PHYSICS 1020 Homework set 8
10 February 1997

If you doubled the wavelength of a wave without changing its wave speed, what would happen to the frequency? What if you halved the wavelength?
From the relation between speed, wavelength and frequency:


we conclude that, with the wavespeed kept fixed, doubling the wavelength will halve the frequency, while halving the wavelength will double the frequency.

What happens to the energy of the two waves in Fig. 8.9 when they interfere destructively, as shown in the second of the three sketches? Did the energy vanish?
(Hint: what are the parts of the rope doing as the wave moves? Which type of energy is the wave carrying?
The wave is carrying kinetic energy corresponding to the up-and-down oscillatory motion of the elements of the rope. At the moment when the two opposite wave crests meet, the net displacement is zero, but the speed is not. The elements of the rope move through the zero displacement position at the instant when the displacements due to the two waves extinguish each other, but they still move. The energy does not disappear.

You shine two flashlights on the wall. Why don't you see an interference pattern?
The light emitted by flashlights is not a continuous stream of electromagnetic waves, but a sequence of rather short ``wavetrains'', each of which is independent of the others. Therefore they have no well-defined phase relation - they are not synchronized - they are ``incoherent''. Even though there is interference between these wavetrains, there is no point in space where they all interfere constructively or destructively. The resultant light intensity is the result of a random superposition of all these wave trains (or ``wave packets''), causing a rather uniform intensity distribution.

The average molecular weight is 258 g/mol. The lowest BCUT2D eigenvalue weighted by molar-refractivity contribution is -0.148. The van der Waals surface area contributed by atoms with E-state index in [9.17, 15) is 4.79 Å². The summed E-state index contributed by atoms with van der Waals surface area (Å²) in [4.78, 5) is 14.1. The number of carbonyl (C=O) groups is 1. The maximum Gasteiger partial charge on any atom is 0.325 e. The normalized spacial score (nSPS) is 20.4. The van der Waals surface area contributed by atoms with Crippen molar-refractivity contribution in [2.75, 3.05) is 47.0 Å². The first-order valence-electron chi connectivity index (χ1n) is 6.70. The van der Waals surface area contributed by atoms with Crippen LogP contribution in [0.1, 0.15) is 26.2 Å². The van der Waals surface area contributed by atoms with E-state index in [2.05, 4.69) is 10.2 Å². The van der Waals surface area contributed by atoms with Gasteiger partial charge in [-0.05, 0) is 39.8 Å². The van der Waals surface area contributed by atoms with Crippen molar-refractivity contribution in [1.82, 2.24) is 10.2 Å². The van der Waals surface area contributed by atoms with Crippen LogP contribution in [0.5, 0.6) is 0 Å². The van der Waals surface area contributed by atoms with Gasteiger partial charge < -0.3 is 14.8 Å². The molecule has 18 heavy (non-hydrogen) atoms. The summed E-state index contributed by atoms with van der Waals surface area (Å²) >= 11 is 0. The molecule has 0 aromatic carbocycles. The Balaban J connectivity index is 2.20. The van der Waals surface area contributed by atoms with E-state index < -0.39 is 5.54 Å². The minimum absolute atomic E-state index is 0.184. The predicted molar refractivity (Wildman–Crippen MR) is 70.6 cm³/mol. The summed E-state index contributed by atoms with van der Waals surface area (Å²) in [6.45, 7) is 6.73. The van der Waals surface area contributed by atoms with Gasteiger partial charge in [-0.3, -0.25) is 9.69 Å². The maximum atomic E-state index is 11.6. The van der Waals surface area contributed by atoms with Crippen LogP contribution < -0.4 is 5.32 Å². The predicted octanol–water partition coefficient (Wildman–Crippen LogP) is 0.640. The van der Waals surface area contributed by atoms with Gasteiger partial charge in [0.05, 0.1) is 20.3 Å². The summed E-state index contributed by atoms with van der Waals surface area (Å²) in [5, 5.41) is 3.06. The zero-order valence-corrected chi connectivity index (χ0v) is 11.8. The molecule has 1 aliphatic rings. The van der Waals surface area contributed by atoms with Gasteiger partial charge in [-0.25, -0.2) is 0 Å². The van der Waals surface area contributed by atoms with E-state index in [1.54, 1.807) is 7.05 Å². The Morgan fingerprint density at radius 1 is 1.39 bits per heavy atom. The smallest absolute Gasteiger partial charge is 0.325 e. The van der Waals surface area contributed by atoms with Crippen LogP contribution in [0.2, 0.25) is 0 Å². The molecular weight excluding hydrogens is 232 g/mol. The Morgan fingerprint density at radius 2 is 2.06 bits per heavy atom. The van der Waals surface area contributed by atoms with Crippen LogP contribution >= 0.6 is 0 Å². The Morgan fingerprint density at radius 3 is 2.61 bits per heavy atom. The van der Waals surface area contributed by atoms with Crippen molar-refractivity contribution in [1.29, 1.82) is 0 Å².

How does the operation of the electroscope (previous exercise) demonstrate electrical conduction?
In order for the charge deposited onto the electroscope to reach the leaves of the electroscope, charge must have moved from the charged rod (or whatever was used to deposit charges) through parts of the electroscope to the leaves. This motion (flow) of charges is called electrical conduction.

Making estimates: About how many atoms thick is a sheet of paper?
A 500-page stack (one package) of typing (or Xerox) paper is about 5 cm thick; so the thickness of one sheet is about 5 cm/500 = 0.1 mm = tex2html_wrap_inline99 . The diameter of an atom is about tex2html_wrap_inline101 , so the number of atoms across the thickness of one sheet


So, one sheet of paper is about 1 million atoms thick.

Making estimates: Which is bigger, an atom or a wavelength of light? Roughly how much bigger?
The diameter of an atom is about tex2html_wrap_inline105 , while the wavelength of visible light (e.g. blue-green light) is about 500 nm = tex2html_wrap_inline107 . The ratio between these two numbers


So a typical light wave is about 5000 times bigger than an atom.

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Wed Feb 5 18:00:57 EST 1997